To pick up the power field, gadgets must have a receiver coil built into them or have an adapter clipped on the back. At Ceatec the company showed a clip-on adapter for an iPod mini music player, and a Nokia cell phone with a built-in coil. Both devices, when placed on the pads, began charging.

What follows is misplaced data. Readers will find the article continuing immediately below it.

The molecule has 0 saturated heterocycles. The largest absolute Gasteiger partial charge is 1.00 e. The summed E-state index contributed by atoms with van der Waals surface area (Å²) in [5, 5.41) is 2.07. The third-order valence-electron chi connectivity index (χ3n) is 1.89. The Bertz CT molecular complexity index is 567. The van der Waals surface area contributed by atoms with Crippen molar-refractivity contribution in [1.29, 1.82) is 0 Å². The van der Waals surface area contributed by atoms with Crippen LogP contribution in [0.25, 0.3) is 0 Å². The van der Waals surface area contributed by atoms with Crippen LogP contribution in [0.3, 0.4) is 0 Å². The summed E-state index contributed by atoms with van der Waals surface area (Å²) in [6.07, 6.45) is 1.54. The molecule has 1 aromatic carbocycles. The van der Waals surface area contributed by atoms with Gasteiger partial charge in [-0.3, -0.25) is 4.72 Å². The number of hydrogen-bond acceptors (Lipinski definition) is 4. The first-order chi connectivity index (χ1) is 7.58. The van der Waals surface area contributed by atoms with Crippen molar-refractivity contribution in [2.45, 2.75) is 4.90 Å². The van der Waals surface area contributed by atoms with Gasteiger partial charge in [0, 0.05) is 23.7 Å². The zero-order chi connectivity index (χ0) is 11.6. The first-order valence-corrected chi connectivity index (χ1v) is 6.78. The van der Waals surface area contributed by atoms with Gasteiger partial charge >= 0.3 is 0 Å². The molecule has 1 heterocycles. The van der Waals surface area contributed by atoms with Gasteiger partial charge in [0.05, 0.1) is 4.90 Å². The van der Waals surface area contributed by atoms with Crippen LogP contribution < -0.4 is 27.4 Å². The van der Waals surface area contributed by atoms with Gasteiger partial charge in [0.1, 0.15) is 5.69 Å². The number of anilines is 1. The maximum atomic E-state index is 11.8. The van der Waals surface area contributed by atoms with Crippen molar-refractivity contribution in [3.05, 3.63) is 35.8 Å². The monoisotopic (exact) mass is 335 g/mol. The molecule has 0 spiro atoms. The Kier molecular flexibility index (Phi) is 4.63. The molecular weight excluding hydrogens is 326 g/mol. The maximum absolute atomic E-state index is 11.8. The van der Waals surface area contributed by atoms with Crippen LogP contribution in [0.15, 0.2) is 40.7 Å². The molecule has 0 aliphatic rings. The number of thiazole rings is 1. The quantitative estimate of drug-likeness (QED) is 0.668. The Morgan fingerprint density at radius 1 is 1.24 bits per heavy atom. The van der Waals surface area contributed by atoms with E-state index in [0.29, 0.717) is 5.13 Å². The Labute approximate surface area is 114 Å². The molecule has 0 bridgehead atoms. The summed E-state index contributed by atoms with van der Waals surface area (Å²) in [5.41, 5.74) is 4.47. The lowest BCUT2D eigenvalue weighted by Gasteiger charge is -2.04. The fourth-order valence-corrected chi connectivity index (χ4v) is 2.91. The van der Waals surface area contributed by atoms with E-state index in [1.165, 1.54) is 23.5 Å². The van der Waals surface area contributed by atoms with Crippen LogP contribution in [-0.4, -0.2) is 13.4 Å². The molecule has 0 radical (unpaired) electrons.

Initially the company will start by selling Splash Pads and a range of adapters in the U.K. and Europe in mid-2006, said Cheng. Following the European launch, the company will turn its attention to other markets. It expects the larger charging pad will cost US$150 to $200, the smaller pad will cost between $30 and $40 and adapters will cost about $15 to $20 per device.